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Just come across this. I was general manager here when Star took over in 1972. The screens were interesting in as much as they were the first in the UK to use periscope projection.However the presentation left a lot to be desired and the studios were cramped and hot with awful, but trendy, lighting. The bingo hall was a lot more fun but even after investing in the products from the bar I saw no ghosts.I went on to manage the Curzon in Mayfair which was, and is a
a very different sort of venue.
I have just visited the Gate over Carnival and it brought back some happy memories. I was , between being Assistant and then Manager of the Classic Baker Street, Manager here in 1970. The entrance has changed – the chocolate shop is now a cafe-but the original classic film spool handles remain. So too are the display frames- one of which once had my name on it as ‘your host’ (somewhere I have a picture of me next to it in a very trendy suit).
It was the only cinema to have daily late night screenings. Also an Indian film club on a Sunday Morning. Despite the best efforts of the projectionist the reels often arrived in poor condition and it was not unusual for them to be run out-of-sequence and if it was a particularly long movie missed out completely- to ensure the regular programme run on time. My belated apologies to those concerned!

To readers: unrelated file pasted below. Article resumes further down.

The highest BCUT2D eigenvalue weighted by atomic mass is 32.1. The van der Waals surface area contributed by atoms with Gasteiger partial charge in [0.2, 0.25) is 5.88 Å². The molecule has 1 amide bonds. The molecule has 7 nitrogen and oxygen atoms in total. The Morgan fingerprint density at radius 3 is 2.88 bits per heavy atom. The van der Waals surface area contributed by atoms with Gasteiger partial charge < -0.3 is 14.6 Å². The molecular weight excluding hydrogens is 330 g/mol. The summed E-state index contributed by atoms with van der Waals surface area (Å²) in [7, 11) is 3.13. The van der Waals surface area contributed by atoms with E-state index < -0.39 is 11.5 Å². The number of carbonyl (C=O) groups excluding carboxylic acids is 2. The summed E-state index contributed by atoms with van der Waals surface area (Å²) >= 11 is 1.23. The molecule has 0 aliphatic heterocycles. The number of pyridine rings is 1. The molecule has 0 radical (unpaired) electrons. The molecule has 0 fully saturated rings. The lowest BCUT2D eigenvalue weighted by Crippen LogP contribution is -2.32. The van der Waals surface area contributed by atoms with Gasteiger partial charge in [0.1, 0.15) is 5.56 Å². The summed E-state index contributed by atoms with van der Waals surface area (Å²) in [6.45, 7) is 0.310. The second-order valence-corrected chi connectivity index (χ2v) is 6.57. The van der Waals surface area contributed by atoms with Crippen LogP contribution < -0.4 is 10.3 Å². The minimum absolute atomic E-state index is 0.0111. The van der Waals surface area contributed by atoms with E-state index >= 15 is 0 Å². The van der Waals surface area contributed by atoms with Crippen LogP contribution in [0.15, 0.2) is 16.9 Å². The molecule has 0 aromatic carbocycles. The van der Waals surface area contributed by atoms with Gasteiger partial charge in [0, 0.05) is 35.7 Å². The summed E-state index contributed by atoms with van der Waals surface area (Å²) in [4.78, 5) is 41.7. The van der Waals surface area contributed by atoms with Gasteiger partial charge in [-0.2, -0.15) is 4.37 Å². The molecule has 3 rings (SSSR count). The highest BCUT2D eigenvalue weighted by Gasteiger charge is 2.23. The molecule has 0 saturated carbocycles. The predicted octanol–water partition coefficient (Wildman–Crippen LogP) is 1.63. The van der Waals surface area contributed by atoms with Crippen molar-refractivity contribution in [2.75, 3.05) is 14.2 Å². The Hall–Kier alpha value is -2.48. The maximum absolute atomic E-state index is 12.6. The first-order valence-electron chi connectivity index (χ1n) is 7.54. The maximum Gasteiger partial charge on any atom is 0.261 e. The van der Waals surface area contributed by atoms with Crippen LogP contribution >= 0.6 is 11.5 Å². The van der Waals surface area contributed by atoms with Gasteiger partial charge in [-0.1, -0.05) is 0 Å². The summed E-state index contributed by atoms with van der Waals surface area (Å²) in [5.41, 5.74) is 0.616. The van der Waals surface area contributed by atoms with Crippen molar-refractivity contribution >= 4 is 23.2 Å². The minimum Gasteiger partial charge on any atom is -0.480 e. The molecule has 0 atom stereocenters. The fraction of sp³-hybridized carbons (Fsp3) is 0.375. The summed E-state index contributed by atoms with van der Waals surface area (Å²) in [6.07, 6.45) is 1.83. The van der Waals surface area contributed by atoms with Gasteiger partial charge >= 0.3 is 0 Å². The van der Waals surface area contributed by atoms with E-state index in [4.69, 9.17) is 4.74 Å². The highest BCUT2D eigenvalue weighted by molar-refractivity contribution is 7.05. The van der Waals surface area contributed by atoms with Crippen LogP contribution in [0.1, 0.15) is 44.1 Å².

This Classic really was.I have very fond memories of this cinema having been Manager from 1970. At this time I was the youngest cinema manager in London and probably in the UK. We took great pride in the presentation of our movies and on the auditorium- the brass ash trays were polished on a daily basis! Music was specially selected to time exactly with the tabs opening (no fading of the discs) and the kiosk presentation involved a considerable fine detail. Not least because the company offices were upstairs and the MD, Eric Rhodes, always entered and left the building through the foyer. If a bar of chocolate was upside-down it was duly noted- he also used to run his hand over the picture frames to check for dust. The Commisionaire was briefed to open the door for every patron. I considered it an honour to run the cinema and was very sad when it was redeveloped by which time I was at the Curzon Mayfair.